Are you OK with you?

Updated: Jul 4


From Ghostbuster WIKI https://ghostbusters.fandom.com/wiki/Ghostbusters_(Chapter_28):_Crossing_Streams?file=GB1film1999chapter28sc015.png

Training, learning and coaching is all well and good. It can really help you get from good to great. Yet you must be very careful about one thing. Don’t let it change who you are. Now, if you have a speech impediment then that is different. What I mean is – don’t change how you talk because you want to be like *insert famous person here* or because you don’t like they way you talk. Do you think Gilbert Gottfried or Fran Drescher would have been as successful if it wasn’t for their unique voices?


And that is the point. Whether you like it or not, you bring a uniqueness to a voiceover that nobody else can replicate easily. Rather than train in such a way to have that removed in the quest to sound a certain way (usually more professional – whatever that is!), embrace your natural sound. Become friends with it. Learn to honor your true self and bring that to every performance behind the microphone.


I am fortunate that I have always been OK with my voice. I have just accepted the way it is, and I am really comfortable with that. Yes, I can change how it sounds for certain types of reads, but it always comes from a genuine place. It is me. Not me trying to be someone that a coach has trained me to be. If that makes sense! A coach should bring out the best in you, not change who you are.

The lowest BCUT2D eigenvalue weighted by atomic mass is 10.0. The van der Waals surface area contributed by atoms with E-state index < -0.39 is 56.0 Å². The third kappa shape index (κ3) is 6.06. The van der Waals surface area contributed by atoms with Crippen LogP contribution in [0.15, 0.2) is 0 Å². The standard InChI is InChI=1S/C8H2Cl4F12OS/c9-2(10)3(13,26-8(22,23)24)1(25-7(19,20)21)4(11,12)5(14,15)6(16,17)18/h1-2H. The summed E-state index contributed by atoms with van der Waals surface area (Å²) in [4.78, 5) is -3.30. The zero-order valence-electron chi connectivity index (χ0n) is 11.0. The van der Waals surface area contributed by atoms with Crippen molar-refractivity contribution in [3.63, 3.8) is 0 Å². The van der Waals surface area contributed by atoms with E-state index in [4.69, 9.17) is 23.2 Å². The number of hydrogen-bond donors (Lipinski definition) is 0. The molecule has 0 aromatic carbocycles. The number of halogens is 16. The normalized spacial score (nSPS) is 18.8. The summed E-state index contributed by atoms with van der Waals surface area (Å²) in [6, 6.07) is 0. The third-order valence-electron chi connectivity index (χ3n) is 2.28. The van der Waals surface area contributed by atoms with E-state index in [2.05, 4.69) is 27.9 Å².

This is my biggest tip for success in the voice over business. Practice being OK with your voice. Do it so much that when you walk into the booth, you are comfortable with who you are that nothing changes when you start recording. That is when the magic happens. It gives you a freedom that is hard to describe and impossible to teach in my opinion. It took me nearly 3 years to discover it.


Be patient. For some people it is natural for them to speak into a microphone. For others, it is a learned skill. The litmus test is being honest with yourself. Do you talk into the microphone with the same comfort as you talk to a friend? You don’t put on a false persona to talk to your friends so why do it to the microphone? Now, if you are interested in animation and video games, you will be creating characters. I still believe these characters must come from a centered, honest place.

So next time you are in the booth, take a moment to see if you change who you are and how you speak before you start recording. Obviously, there are going to be some subtle differences. What I’m talking about is BIG changes. Does the microphone do something strange? Does it mess with your head? If so, don’t lose hope. Know that continual practice and training with a great coach (that isn’t trying to change you) will get you to a happy place. It may take longer than you expect but it is so worth the work.


Now, I just had a weird thought, is putting Gilbert Gottfried and Fran Drescher in the same room similar to the Ghostbusters crossing streams?

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